Excerpt from God Bless the Devil!: Liars' Bench Tales Snake Country and Pretty Baby-have been included. Two considerations dictated this limitation. Whoppers quickly grow monotonous, even when told by a master of the art. Furthermore, every story chosen for this collection has a full measure of humorous fantasy ln addition to pointed narrative and character portrayal. About the Publisher Forgotten Books publishes hundreds of thousands of rare and classic books. Find more at www.forgottenbooks.com This book is a reproduction of an important historical work. Forgotten Books uses state-of-the-art technology to digitally reconstruct the work, preserving the original format whilst repairing imperfections present in the aged copy. In rare cases, an imperfection in the original, such as a blemish or missing page, may be replicated in our edition. We do, however, repair the vast majority of imperfections successfully; any imperfections that remain are intentionally left to preserve the state of such historical works.
The Case of the Greedy Goat is the seventh story in the Private Investigators Club series. If you have read the introductions to the other stories in the series, you will appreciate the fact that the young detectives like solving mysteries. The story starts with Tommy reporting that he has received an invitation for the club members to have a holiday at Mr. J’s cottage in return for helping him open it for the summer. With some difficulty he leads them through the formal procedures to accept the invitation. They are driven to Chaffey’s Lock and taken by boat to a remote cottage on Scott Island. While working on the task of getting the water system working, their cell phones mysteriously disappear. Mr. J suspects the Greedy Goat has eaten them. The story continues as the detectives search for their phones, assist with some difficult maintenance tasks and have a few adventures. They fear that Mr. J has flipped and try, unsuccessfully, to escape. Luckily, it all works out in the end. The stories in the Private Investigators Club series are “readers” for students of age eight or older. People of any age who are learning English as a Second Language may find them entertaining and educational. This story explains the Canadian obsession with lakes and cottages, providing insight into some of the joys and frustrations of owning a cottage. After each chapter, there is a list of definitions of those words used for the first time and a lesson that explores the situation in the chapter. Some questions are suitable discussion topics, others require using the Internet. Answers are provided so you can determine whether or not you really understand what is going on. There are many jokes or humorous situations in the story. Because some readers will not get the joke, a chapter titled “Humor Explained” identifies what the author is trying to do with the amusing sections.
Living with a paranormal storm looming on the horizon, constantly feeling the darkness trying to penetrate his soul, Steven A. LaChance has discovered that the aftershocks of a demonic possession can be more dangerous than the initial haunting itself. Marked by the supernatural trauma inflicted by the Union Screaming House—as chronicled in his first book, The Uninvited—Steven and his family find that no matter where they move, no matter what they do, they are still vulnerable to otherworldly attacks. As malevolent forces continue their relentless assaults, Steven and his close-knit community fight for their sanity and their lives. Blessed Are the Wicked is one man's account of the repressed horror and pain that nearly tore his world apart.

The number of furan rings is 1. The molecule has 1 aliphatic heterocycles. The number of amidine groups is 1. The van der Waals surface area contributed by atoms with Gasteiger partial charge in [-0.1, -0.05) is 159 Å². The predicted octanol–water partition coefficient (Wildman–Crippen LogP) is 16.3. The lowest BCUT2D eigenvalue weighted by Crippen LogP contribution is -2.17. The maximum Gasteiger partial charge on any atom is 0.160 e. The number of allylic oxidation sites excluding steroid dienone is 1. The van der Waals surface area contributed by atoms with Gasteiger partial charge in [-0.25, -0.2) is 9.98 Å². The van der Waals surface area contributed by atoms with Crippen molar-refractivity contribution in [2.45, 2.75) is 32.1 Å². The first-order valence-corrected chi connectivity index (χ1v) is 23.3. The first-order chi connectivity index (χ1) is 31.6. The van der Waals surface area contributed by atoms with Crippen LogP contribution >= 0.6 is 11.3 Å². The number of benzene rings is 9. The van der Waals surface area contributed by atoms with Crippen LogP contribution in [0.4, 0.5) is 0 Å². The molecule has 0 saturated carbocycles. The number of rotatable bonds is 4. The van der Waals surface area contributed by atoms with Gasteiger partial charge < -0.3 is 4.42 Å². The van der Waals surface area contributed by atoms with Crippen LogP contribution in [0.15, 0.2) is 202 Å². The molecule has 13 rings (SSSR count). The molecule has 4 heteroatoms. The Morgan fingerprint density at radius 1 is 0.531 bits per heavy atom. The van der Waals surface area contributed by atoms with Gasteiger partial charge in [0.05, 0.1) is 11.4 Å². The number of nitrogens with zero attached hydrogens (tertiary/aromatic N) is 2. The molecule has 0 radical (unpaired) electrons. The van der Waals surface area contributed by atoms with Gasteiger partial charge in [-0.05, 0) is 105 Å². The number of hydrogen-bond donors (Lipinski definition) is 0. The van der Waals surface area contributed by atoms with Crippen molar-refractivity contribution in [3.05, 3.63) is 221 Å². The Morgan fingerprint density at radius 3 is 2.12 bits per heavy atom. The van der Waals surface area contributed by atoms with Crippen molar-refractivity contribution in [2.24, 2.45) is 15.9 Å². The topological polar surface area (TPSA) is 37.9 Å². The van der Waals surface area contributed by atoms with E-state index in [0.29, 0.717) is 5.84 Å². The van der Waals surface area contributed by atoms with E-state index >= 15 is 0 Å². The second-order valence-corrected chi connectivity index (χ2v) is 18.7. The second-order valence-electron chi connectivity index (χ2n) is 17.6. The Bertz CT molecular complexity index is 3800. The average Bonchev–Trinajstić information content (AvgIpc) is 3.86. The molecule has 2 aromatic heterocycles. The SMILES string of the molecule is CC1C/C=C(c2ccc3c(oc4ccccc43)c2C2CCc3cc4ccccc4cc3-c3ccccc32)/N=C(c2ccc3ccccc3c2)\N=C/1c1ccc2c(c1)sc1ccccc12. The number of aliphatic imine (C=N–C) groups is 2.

To See My World in Rhythm and Rhyme is a compilation of short poems representing life experiences, opinions, common sense advice, and creative fiction from the pen of working man, Tom Allen. Many of the featured works are laced with humor, but the reader will also catch a real slap of reality from time to time. This collection is a very rare slice of Americana, coming from the heart of a man who has known honest, hard work, and the joys and tragedies of life. Also reflected in this volume are his intimate closeness to nature, and the unconditional love and dedication he holds for his family and friends. Tom has at long last been convinced (by his dedicated family and friends) to share some of his poetic creations, which has resulted in the publishing of this book. To read this unequaled collection of Tom Allen poetry is a life experience in itself.
Nine years before Abraham Lincoln was elected president, Story came into being. In 1851, Pres. Millard Fillmore granted a land patent to Dr. George Story for the creation of this little town. Tucked into a scenic spot near the Hoosier National Forest, 13 miles southeast of Nashville, Indiana, Story lies deep in the heart of historic Brown County. And Story is just one reason to visit Brown County, also known as "the Art Colony of the Midwest." Amid forests, rolling hills, and winding country roads, charming Nashville is home to more than 120 shops, art galleries, and artists' studios and neighbors two villages quaintly named Gnawbone and Bean Blossom. The beauty of Brown County has always attracted artists and history buffs. Wander back roads across covered bridges that have spanned sparkling streams for more than a century to retrace the paths taken by artists seeking to capture the county's beauty.